I’m glad no one was hurt in your car accident either!! YIKES!

    Feel free to tell me to keep my nose out of your business, but if there isn’t going to be any measurable difference, then why do chemo?

    Here’s why I say that…my 8 year old, shep mix, Rugby was eat up with cancer and I didn’t even know it. One morning he wouldn’t take a treat. That’s was my tip-off something seriously was wrong. Within minutes, he collapsed. I rushed him to the vet and the vet didn’t even know what was wrong. I left him and he died right afterwards. My world seemed to come to a halt that day because of the shock; he was happy just a couple of hours earlier!

    Had Rugby given me a signal he was dying of cancer I would have went to ends of the earth to save him. I would have tortured both of us to give him one more day of life! I would have made him miserable and would have taken away precious moments of happiness.

    But instead…I get to look back and say moments before his heart bled out he was being his silly goofy self making me laugh. He knew I’m tormented when Comet is sick and he probably knew to not give me a clue he was sick. I’m thankful that I got to enjoy him right to the end.

    I know my circumstances were different because I didnt know. So let me apologize for speaking what I feel.
    Whatever you decide IS the right answer.

    Comet’s mom

  5. Oh Tana, I’m so sorry that you have to go through this – it’s very confusing and conflicting indeed. I remember when I asked one of the vets if Mackenzie’s age (because she was only 7 1/2 when she was diagnosed) could give her a better chance for survival, they told me no. Age is not a a factor – it’s all about the cancer and its aggressiveness. I remember feeling so shortchanged because Mackenzie was so young. Then I read about other tripawds who are even younger (like Carmen’s Catie).
    Even before her cancer diagnosis (we lost another dog to lymphoma when she was 10 – diagnosed at 9 – which at that time I thought was too young) I used to think, I’d be very happy if Mackenzie reached the age of 10, knowing that such a high percentage of large breed dogs are lost before the age of 10. And then I get the bad news at 7 1/2. I’m amazed and truly admire the fact that your Sophie is 12 1/2 – a true blessing. I envy that. I guess what I’m trying to say is that Sophie has led an incredible loving life with incredible loving pawrents and whatever you decide to do is the right thing to do. As Comet’s mom and Carmen say, follow your instincts….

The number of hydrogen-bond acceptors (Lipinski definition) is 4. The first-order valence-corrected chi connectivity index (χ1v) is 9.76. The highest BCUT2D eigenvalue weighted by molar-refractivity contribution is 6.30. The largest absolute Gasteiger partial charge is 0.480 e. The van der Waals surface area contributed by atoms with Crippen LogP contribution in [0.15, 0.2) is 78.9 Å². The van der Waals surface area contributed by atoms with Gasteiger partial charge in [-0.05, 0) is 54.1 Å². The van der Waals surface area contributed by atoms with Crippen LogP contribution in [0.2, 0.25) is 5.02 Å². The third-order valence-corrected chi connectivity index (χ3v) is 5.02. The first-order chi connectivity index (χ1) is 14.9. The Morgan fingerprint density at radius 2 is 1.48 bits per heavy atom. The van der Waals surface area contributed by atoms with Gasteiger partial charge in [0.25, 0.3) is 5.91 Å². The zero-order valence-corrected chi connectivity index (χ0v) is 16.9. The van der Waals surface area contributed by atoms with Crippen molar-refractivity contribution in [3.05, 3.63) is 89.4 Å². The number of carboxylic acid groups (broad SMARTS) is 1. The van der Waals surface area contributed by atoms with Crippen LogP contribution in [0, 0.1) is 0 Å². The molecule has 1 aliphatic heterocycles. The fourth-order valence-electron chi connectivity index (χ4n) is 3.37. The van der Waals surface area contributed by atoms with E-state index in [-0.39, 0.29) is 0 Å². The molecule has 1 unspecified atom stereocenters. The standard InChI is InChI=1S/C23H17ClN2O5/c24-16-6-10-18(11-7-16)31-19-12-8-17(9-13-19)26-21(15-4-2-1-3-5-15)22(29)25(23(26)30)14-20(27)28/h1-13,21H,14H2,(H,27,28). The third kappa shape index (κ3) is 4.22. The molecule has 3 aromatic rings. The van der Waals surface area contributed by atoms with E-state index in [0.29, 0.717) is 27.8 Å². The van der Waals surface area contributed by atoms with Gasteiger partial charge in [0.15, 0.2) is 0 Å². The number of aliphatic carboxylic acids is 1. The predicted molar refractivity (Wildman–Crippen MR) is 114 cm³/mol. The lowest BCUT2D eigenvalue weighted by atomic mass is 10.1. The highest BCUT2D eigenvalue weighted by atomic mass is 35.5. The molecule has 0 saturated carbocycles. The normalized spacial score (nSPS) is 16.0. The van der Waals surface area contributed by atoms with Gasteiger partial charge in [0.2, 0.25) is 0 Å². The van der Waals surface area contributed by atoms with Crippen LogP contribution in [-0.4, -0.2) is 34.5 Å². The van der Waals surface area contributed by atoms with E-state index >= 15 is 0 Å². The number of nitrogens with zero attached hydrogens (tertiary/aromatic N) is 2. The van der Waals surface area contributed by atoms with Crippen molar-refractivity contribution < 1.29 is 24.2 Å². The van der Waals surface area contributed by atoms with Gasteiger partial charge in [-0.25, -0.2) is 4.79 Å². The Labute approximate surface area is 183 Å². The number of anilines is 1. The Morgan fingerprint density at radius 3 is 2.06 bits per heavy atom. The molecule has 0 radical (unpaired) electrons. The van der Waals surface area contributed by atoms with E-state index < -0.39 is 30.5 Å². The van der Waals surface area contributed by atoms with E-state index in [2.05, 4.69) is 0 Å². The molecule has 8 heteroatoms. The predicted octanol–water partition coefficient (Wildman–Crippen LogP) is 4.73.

You’ll also find on this website that even those pawrents who lost their tripawd shortly after the surgery, are not regretful that they did do the surgery. So doing the amputation was a good decision and it’s giving life back to Sophie. Which she has right now.

    My heart goes out to you and hope that whatever decision you do make brings you peace. We are thinking of you. Kami

  6. Thank you,Carmen, Kami, and Comet’s mom, for your thoughts and sharing your experiences with me.

    I know we are so blessed to have had our dogs for so long – Keaton was 14 years old when he passed (Feb 9th this year) and Sophie is, as you know, 12 1/2. Even our cats are living very, very long lives – Milly was 19 when she passed away this past summer (July 2009), Chester is 17. I never take their good health for granted – and am grateful beyond words that I have been so fortunate as to share their lives for so long. As long as they are able to enjoy their lives, do the things they love to do, I will do whatever it takes to support them and keep them healthy. Withholding any kind of treatment that might possibly be helpful feels morally wrong to me. They are my children – my furry children.

    And so, I need to ponder some more, and talk to the vet once more.

    Thanks again.

  7. I did mean to add in my initial post — with Catie, there were significant difference in the “median survival” rates between doing chemo and not.. Three to six months without chemotherapy versus perhaps a year.

    If we had been told there were no “measurable differences” between doing chemo and not doing chemo in terms of survival rates we would have chosen simply to keep her comfortable for as long as possible..

  8. Hi Tana,
    Yes, I got similar survival rates that Carmen did doing the chemo or not doing the chemo with amputation. It is measurably different in Mackenzie’s case too. I’ve been thinking about your post and I can only imagine how confusing and perplexing this all is for you so completely understand how you must ponder this some more.

    I’ve found that a lot of these doctors are giving their best guess and that there are so many unknowns because every dog is different and every dog responds differently. To top it off, many of the studies that are done are done with small sample sizes, which makes it even tougher to understand these statistics and the accuracy of them. It’s certainly a catch 22 – damned if you do , damned if you don’t. But damn – it just sucks no matter which way you look at it! (excuse my words of expression ;).

    You have our utmost support for whatever decision and path you take. Thinking of you. Take good care. Kami

  9. Thanks Kami, and Cometdog’s mom, and thank you, Carmen.

    I still haven’t made a final decision – Sophie’s dad (Bill) – and I have not had a chance to get together and talk about this. I am leaning heavily to NOT going through the chemo. He is leaning towards “hedging the bets” and giving her the chemo – just in case there is some benefit.

    Meanwhile – Sophie is so happy and playful – she is fun to be with, and I am very, very grateful to have this time with her.

    Thank you again for your thoughtful comments, and sharing your stories with me.